Finding Common Ground—and Love—Through Organ Donation Advocacy

Finding Common Ground—and Love—Through Organ Donation Advocacy

Years after her kidney transplant, Iris Resto is now helping her fiancé prepare for his own transplant

Finding Common Ground—and Love—Through Organ Donation Advocacy

Were it not for their status as transplant recipients, Iris Resto and her fiancé would not be on the verge of getting married.

But there she was one day in 2016, volunteering at Google’s New York City office on behalf of LiveOnNY, the city’s federally designated organ procurement organization. It was her job to explain to employees the vital importance of organ donation and encourage them to register as donors to help respond to the overwhelming shortage of transplant organs. Across the U.S., about 100,000 people are awaiting life-saving transplants.

As their shift ended, Resto, who received a kidney transplant in 2007, asked another volunteer, Kevin Roberson, a double lung transplant recipient, how to get to the train station. He offered to walk her there. They became Facebook friends, and he attended a transplant event at City Hall in which she was involved. They went to lunch and found out they both loved the zoo, so they purchased a Bronx Zoo membership. They also joined the Bronx Botanical Gardens and wandered through the lush foliage. “The rest is history,” says Resto, 56.

Getting diagnosed with kidney disease and waiting for a kidney

In 1992, Resto was diagnosed with polycystic kidney disease. Her sole symptom was high blood pressure so the diagnosis, made through ultrasound, came as a shock. Ten years later, her kidneys had enlarged, growing to the size of a football, and had all but stopped functioning. One kidney was removed in 2003 due to recurrent infection, shortly before she started dialysis. Even before Resto began dialysis, her doctor had added her to the transplant list, knowing that dialysis could sustain her for only so long.

“The first year I was on dialysis, I thought I’d be lucky and get a kidney that first year,” she says. “But the years kept passing. I just kept sitting and waiting.”

As the years ticked by, Resto did what she could to keep herself as healthy as possible. She meticulously monitored her diet and went to all her doctor’s appointments to keep tabs on her kidney function. She volunteered at a high school, printing copies, answering phones and talking with kids in the counseling office. Keeping herself busy and the support of her family helped her pass the time. “My family was my backbone,” she says.

A new kidney and a second chance at life

Finally in 2007, it was Resto’s turn to move to the top of the transplant list. Since she received her transplant from a 6-year-old girl who died from an asthma attack, Resto has been grateful for second chances and on the go non-stop. She volunteers for Transplant Recipients International Organization (“TRIO”), travels—she’s notched five cruises—and goes fishing and bowling, all activities that would have been harder to pursue without a new kidney.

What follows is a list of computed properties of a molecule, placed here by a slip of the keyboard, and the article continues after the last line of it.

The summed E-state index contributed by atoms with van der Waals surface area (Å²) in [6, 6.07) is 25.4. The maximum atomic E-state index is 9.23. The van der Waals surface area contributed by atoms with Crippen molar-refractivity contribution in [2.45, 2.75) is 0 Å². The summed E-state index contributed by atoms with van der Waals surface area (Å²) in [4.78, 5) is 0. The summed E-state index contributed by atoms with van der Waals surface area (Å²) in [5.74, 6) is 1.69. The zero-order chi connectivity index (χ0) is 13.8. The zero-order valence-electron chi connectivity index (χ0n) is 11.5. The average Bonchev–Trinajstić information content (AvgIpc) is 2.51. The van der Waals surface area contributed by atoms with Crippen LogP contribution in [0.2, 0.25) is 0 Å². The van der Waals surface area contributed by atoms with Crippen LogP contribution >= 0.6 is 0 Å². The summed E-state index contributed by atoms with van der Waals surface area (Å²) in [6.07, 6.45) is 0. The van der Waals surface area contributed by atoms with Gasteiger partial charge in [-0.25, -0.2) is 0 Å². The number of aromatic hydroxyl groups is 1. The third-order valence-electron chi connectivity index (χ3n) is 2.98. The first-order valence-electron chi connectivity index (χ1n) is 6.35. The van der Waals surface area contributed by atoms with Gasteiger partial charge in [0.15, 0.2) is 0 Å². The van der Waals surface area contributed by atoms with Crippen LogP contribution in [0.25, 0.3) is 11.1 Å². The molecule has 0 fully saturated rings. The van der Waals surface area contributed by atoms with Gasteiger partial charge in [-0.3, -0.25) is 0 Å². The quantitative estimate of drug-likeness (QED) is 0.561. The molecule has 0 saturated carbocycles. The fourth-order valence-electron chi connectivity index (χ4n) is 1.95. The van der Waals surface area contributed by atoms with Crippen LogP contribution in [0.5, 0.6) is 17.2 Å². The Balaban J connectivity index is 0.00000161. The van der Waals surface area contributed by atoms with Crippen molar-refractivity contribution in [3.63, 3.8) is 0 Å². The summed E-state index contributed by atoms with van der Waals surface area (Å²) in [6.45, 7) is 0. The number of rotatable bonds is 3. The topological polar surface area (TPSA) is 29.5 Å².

A few years ago as part of her travels, she attended the American Association of Kidney Patients’ annual conference, where she met CareDx and bonded over their shared commitment to transplant advocacy. Now she relies on CareDx’s AlloCare app to monitor her fluid intake and track her long-term trends.

Iris Resto

She’s also busy planning a wedding. Although Resto and Roberson got engaged several years ago, the pandemic pressed pause on their plans. They intend to get married toward the end of this year in a small ceremony at City Hall followed by a luncheon at an Italian restaurant—Resto’s favorite—or a steakhouse (Roberson’s pick).

Using her experience to help her fiancé

Making plans to spend the rest of her life with another transplant recipient is comforting, says Resto. Both she and Roberson understand the stresses and challenges associated with transplant. Roberson is currently on peritoneal dialysis because the medications he took after his double lung transplant to treat his sarcoma also damaged his kidneys.

Fortunately for Roberson, Resto knew the ropes. “When his kidneys started failing him, I went with him to appointments,” she says. “I knew the questions to ask.”

Resto only wishes that she had been offered the option of peritoneal dialysis, which Roberson does overnight at home each day. When Resto was on hemodialysis, she had to quit her job as a claims representative at a health insurance company approving dental claims. And she had to spend hours multiple times a week at a dialysis center as well as observe numerous fluid and food restrictions. To make matters worse, she suffered a stroke during the five years she was on dialysis waiting for transplant.

Now as Roberson waits for his own kidney transplant, Resto is by his side, cheering him on and supporting him. “Neither of us have been married before,” she says. “We are so grateful for our donors. We wouldn’t be alive without them, you know.”

Tags: Lifestyle